The original floor that is being replaced was installed in 1928.
The arena was initially named The University of Minnesota Field House.
When the building was remolded in 1950 it was renamed in honor of Dr. Henry L. Williams, the U of M football coach from 1900-21.
In the remodel it was built for basketball and hockey (the old Mariucci and current Sports Pavilion) with a capacity of 18,025 for basketball.
From 1950-71 Williams Arena had the largest capacity of any collegiate basketball arena in the country at 18,025.
After the 1950 remodel, Williams Arena was granted the 1951 NCAA Finals (Kentucky defeated Kansas, 68-58).
The arena underwent major renovations in 1991-93 and 1997.
After the additional renovations, fire code restrictions put the capacity at what it is today, 14,625.
The University of Minnesota men’s program has only had two losing seasons in Williams Arena since 1935-36.
The Gopher men have an overall record of 710-279 (.718) at Williams Arena while the Gopher women have an overall record of 212-108 (.663).
1,407 Golden Gopher basketball games (men’s and women’s) were contested on the Williams Arena floor.
17 Gopher Men’s All-Americans and 13 Gopher women’s All-Americans donned the Williams Arena floor.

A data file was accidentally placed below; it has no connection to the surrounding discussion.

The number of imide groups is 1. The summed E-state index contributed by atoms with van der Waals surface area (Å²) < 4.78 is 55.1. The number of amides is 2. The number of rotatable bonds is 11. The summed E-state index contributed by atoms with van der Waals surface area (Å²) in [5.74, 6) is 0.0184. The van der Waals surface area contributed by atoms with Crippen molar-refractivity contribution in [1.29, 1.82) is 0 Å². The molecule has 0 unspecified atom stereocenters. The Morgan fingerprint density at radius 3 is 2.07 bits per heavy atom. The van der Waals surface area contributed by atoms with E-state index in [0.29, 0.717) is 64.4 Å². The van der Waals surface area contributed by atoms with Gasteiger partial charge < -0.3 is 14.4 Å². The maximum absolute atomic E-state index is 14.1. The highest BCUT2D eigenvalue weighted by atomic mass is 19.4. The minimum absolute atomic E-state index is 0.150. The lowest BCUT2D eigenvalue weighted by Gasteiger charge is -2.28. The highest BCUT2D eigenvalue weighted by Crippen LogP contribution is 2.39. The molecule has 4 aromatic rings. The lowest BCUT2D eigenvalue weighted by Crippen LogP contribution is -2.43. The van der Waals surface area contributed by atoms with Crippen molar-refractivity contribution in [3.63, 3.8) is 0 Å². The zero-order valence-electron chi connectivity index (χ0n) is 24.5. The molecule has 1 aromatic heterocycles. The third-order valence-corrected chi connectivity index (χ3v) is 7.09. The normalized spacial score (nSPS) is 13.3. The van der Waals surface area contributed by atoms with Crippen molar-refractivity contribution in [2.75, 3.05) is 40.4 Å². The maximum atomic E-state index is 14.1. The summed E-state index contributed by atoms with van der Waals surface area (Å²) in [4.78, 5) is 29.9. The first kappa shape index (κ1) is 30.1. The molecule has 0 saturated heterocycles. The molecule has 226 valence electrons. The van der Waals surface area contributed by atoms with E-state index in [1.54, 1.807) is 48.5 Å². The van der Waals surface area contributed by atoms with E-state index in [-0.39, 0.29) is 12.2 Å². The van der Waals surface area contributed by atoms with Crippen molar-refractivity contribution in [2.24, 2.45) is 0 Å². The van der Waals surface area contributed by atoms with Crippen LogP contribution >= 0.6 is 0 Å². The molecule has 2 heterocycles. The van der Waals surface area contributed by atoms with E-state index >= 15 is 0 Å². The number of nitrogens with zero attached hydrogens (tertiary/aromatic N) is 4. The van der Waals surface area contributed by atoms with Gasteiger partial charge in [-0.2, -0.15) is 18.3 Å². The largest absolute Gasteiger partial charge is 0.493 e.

The most points scored in Williams arena is 45 from Michigan State’s Scott Skiles (1/18/86).
The arena hosted the NCAA women’s first and second rounds in 2004-05.
The University of Minnesota Women’s basketball program played at Williams Arena from 1971-93 and returned to the Barn in January of the 2001-02 season.
Mason, Murphy lead Minnesota over Penn State 81-71
Nate Mason had 16 points, 10 rebounds and eight assists, and Jordan Murphy added 16 points and 16 rebounds for the Minnesota Gophers in an 81-71 win over Penn State on Saturday.
Preview: Gophers vs. Penn State
Minnesota returns home for its final homestand of the year and final game in the month of February.
Traffic Advisory: Busy Weekend on Campus
Fans are advised to plan extra time for travel and parking on campus this Friday and Saturday due to multiple events taking place.